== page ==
When the time came for Jesus to begin His earthly ministry, God sent a man ahead of Him to prepare the way.
His name was John. From other sources we learn that he was a cousin of Jesus. His father, Zacharius, was a member of the faithful remnant of priests in the Temple who were looking for Messiah. He was born to Zacharius and his mother Elizabeth in the later years of their lives—a miraculous birth. When Mary learned of her pregnancy, she visited Elizabeth and the Spirit of God filled the older woman when the child within her leapt at the sound of Mary’s voice. When both boys were grown into men, their lives would intersect in the waters of the Jordan River.

John the Forerunner
Jesus grew up in the north, in Galilee, separated from the apostasy and appeasement in the south in Jerusalem. John grew up in the south, an eyewitness to the sins of the nation and her leadership. He was filled with the Spirit from his mother’s womb. This equipped him with an awareness of the spiritual aspects of life. The sins of the nation and the wickedness of the entrenched leadership in the Temple propelled him to the desert. He abandoned the accepted norms of dress, preferring simple camel’s hair and a leather belt to cover his body. He fasted from a normal diet, preferring locusts and wild honey. The Spirit within him compelled him to speak, to cry out to an apostate nation to return to God. Repentance became his message, simple and direct with no ornamental soft pedaling. He waded into the Jordan River inviting those convicted by his message to join him there and plunge beneath the water as a public act of contrition. With no publicity, and no organization, people came and repented and were baptized.

His words spoken in the desert were repeated in the city to the discomfort of the political leaders. He was quoted in the Temple to the disturbance of the scribes and priests in their various sects and divisions. His call for repentance was heard by hungry souls and by angry men who saw him as a threat to their precious hold on power.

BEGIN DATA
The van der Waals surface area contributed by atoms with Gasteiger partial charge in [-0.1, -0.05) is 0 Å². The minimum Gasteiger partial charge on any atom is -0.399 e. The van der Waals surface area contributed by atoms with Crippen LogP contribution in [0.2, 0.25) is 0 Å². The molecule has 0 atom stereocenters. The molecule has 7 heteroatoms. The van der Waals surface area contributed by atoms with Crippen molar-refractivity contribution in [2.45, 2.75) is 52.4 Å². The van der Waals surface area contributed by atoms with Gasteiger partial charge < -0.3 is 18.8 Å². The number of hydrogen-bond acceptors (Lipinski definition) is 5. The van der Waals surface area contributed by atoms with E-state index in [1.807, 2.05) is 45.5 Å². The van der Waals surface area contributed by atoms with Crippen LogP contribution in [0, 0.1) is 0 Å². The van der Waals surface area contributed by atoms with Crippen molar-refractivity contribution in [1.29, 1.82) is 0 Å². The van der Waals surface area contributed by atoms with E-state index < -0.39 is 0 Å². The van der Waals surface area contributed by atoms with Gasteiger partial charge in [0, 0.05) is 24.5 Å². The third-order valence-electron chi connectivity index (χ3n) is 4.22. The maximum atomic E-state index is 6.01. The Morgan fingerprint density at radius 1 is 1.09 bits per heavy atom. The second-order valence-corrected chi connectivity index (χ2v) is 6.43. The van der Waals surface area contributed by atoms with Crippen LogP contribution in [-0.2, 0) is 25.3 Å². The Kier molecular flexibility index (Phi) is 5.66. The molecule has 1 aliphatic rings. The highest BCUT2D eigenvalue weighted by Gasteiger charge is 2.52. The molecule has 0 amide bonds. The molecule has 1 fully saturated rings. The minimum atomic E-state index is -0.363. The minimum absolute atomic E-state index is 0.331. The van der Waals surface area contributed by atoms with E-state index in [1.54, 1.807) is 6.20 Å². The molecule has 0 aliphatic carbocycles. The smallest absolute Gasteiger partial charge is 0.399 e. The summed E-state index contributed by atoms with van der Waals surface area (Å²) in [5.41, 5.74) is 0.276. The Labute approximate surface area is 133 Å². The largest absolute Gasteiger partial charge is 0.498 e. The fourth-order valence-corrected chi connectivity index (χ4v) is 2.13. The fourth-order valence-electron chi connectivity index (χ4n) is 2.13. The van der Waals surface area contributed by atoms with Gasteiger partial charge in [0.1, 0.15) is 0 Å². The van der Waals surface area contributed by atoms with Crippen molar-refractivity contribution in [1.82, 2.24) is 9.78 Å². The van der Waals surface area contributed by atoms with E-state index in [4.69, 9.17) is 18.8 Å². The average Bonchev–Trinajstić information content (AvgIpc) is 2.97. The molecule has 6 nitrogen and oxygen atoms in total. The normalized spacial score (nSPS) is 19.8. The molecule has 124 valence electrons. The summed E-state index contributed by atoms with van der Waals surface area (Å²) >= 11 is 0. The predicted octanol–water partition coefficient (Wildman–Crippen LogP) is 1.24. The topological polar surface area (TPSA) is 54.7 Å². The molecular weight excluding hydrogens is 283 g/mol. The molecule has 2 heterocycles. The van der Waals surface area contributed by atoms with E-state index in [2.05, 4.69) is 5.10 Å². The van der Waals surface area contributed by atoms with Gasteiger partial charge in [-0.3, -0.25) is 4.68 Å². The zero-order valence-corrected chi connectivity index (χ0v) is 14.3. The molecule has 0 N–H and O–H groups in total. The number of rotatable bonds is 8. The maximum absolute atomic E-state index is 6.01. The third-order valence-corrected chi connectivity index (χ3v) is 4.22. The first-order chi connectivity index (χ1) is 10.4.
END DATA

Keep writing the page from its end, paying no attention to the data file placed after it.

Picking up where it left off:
John’s message began with repentance of sin but went well beyond that. His was a call to preparation for what God was about to do. He quoted the prophet Isaiah who predicted that the glory of the Lord would be revealed and they would see it. How this must have stirred the souls of the faithful remnant who were longing for Messiah and how it must have alarmed those whose hope was in the status quo. Something new was about to happen—get ready for it! Their God who was so active in their history was on the move in their day. Repentance meant more than being sorry for sins. It meant bringing down mountains of pride, building up valleys of apathy, straightening crooked roads of evil conduct, and smoothing out rough paths of carelessness. It meant changing the way you lived and thought. It meant opening up to the ways of God and putting away the ways of the flesh. It meant a new time was upon them, not one of God’s wrath, but one of God’s blessing and they could be a part of it if they chose to be.